This engagement process is fundamental to successfully integrating social media into a company’s marketing communications strategy. Organizations can use social media to cost-effectively increase communications across the promotional mix, fostering brand awareness and, often, improved customer service.
15.1.3: Digital Marketing Characteristics
Digital marketing uses internet-connected devices to engage consumers with online advertising, primarily through pull or push methods.
Discuss pull versus push digital marketing tactics
- Digital marketing consists of pull or push online communication tactics. These tactics can also be referred to as inbound or outbound marketing as well.
- Pull digital marketing is characterized by consumers actively seeking marketing content.
- Push digital marketing occurs when marketers send messages without the consent of the recipients.
- Examples of pull digital marketing include search engines, email newsletters, text messaging, while push digital marketing consists of opt-in subscription services.
- display advertising
online advertising that typically contains text (i.e., copy), logos, photographs or other images, location maps, and similar items.
Digital Marketing Characteristics
Digital marketing is defined as the use of internet-connected devices such as computers, tablets, smartphones, and game consoles to engage consumers with online advertising. One of the key principles of digital marketing is creating an easy, seamless, and convenient user experience for target audiences. Moreover, eliminating the amount of consumer effort needed to act on digital content helps establish an ongoing, automated relationship between brands and their audience.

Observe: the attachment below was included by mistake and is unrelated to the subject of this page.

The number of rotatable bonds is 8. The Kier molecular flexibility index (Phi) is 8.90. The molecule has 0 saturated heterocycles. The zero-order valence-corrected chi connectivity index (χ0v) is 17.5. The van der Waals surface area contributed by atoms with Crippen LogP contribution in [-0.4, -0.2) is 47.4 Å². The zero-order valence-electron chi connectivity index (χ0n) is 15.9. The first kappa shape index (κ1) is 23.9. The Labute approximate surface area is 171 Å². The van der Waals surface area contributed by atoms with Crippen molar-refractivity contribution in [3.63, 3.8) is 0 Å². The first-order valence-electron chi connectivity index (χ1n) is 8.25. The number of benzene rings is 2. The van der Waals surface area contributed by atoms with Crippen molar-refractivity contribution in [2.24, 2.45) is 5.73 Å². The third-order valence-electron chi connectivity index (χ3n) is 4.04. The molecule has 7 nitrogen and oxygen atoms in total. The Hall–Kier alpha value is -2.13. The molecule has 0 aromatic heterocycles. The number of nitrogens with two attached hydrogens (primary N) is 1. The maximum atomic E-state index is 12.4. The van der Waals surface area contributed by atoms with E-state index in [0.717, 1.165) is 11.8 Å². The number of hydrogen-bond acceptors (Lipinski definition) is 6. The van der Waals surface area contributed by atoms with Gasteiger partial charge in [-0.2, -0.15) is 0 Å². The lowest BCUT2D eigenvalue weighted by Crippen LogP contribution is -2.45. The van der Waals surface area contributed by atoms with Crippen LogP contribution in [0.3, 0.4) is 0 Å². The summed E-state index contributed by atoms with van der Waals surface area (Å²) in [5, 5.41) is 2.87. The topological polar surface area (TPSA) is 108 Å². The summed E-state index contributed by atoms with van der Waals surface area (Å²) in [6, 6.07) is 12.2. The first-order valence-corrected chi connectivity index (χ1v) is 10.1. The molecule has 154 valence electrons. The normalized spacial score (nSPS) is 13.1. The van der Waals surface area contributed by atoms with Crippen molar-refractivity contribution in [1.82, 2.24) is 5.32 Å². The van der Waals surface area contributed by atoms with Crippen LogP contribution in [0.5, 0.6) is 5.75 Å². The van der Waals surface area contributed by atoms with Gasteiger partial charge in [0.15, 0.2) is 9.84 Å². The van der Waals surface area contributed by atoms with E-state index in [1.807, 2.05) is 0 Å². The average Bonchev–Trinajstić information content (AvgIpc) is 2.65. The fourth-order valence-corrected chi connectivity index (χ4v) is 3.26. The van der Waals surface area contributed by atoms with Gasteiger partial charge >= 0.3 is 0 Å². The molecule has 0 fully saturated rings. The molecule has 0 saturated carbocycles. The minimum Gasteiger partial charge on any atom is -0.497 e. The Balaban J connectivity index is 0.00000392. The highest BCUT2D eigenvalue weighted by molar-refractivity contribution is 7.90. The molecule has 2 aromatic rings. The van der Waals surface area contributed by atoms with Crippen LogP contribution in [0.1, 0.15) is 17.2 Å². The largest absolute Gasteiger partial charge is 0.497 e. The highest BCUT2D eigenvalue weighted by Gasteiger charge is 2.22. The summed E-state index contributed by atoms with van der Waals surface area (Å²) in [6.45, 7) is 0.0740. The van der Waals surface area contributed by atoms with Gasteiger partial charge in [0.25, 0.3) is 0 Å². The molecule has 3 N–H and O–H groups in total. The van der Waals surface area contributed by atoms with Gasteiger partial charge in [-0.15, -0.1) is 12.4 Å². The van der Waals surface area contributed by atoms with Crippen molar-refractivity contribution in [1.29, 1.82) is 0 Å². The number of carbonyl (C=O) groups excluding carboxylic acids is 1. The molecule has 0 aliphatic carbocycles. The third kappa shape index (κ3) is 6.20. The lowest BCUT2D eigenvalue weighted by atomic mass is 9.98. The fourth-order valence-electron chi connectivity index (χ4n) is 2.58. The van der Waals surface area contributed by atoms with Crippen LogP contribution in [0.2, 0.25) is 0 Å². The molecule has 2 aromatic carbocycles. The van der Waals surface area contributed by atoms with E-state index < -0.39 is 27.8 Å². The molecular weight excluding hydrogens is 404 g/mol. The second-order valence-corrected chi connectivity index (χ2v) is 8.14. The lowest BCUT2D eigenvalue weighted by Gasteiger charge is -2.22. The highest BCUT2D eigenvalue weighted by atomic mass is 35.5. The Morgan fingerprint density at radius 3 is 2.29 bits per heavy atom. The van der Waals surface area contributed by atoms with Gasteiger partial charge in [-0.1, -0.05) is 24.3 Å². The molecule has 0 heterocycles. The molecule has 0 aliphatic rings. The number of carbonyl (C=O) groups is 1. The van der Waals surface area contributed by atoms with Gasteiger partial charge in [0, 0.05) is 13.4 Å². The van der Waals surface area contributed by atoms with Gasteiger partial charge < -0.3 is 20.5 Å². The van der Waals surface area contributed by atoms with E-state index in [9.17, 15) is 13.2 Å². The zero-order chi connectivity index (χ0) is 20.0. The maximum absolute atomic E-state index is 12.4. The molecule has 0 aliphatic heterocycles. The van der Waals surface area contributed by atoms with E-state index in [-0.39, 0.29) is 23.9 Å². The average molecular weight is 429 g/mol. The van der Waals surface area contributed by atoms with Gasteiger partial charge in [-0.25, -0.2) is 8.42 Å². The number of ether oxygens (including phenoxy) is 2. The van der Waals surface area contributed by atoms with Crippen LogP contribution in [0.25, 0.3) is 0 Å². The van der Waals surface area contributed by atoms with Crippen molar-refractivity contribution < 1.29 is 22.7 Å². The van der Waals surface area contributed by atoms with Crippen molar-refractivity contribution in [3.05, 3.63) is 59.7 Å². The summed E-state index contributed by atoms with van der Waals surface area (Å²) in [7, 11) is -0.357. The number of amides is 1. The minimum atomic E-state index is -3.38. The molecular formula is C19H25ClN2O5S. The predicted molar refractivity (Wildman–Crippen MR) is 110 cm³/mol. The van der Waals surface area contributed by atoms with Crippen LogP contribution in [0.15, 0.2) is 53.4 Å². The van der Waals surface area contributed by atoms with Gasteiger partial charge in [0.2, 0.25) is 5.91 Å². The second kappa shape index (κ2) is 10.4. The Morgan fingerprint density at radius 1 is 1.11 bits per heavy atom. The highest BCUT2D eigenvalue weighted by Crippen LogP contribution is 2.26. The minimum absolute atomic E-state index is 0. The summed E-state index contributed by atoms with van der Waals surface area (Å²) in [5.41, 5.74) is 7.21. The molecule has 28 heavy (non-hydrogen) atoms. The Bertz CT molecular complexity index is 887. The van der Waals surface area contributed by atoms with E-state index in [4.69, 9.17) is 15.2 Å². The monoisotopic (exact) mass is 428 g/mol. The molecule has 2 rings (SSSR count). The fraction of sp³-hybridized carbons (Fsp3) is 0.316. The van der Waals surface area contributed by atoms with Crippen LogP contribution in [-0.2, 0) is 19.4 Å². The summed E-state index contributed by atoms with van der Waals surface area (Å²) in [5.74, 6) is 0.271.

Digital marketers often incorporate blogs and other social media elements in their corporate websites to encourage web traffic.
Pull Digital Marketing
Pull digital marketing is characterized by consumers actively seeking marketing content. Consumers might use tactics including search engines, email newsletters, text messaging, or web feeds to search for brand information. Push technologies deliver content as it becomes available and are better targeted to consumer demographics. However, microtargeting tends to produce smaller audiences, and results in higher creation and distribution costs.
Websites, blogs, and streaming media (audio and video) are examples of pull digital marketing. In each of these channels, users must navigate to the website to view the content. It is up to marketers to create digital content – text, images, videos, and audio – that is relevant and captivating enough to attract web visitors, increase page views, and improve search engine rankings.
Building online communities on related social media sites such as Facebook and YouTube is another pull tactic used by brands to increase the number of interactions with prospects and customers. Companies frequently use their corporate websites and blogs to build authority and credibility in their field, as well as improve their search engine optimization. Major search engines such as Google often index sites based on the quality and relevancy of their content. Thus, the higher a brand is ranked in Google, the more likely web users will find their website.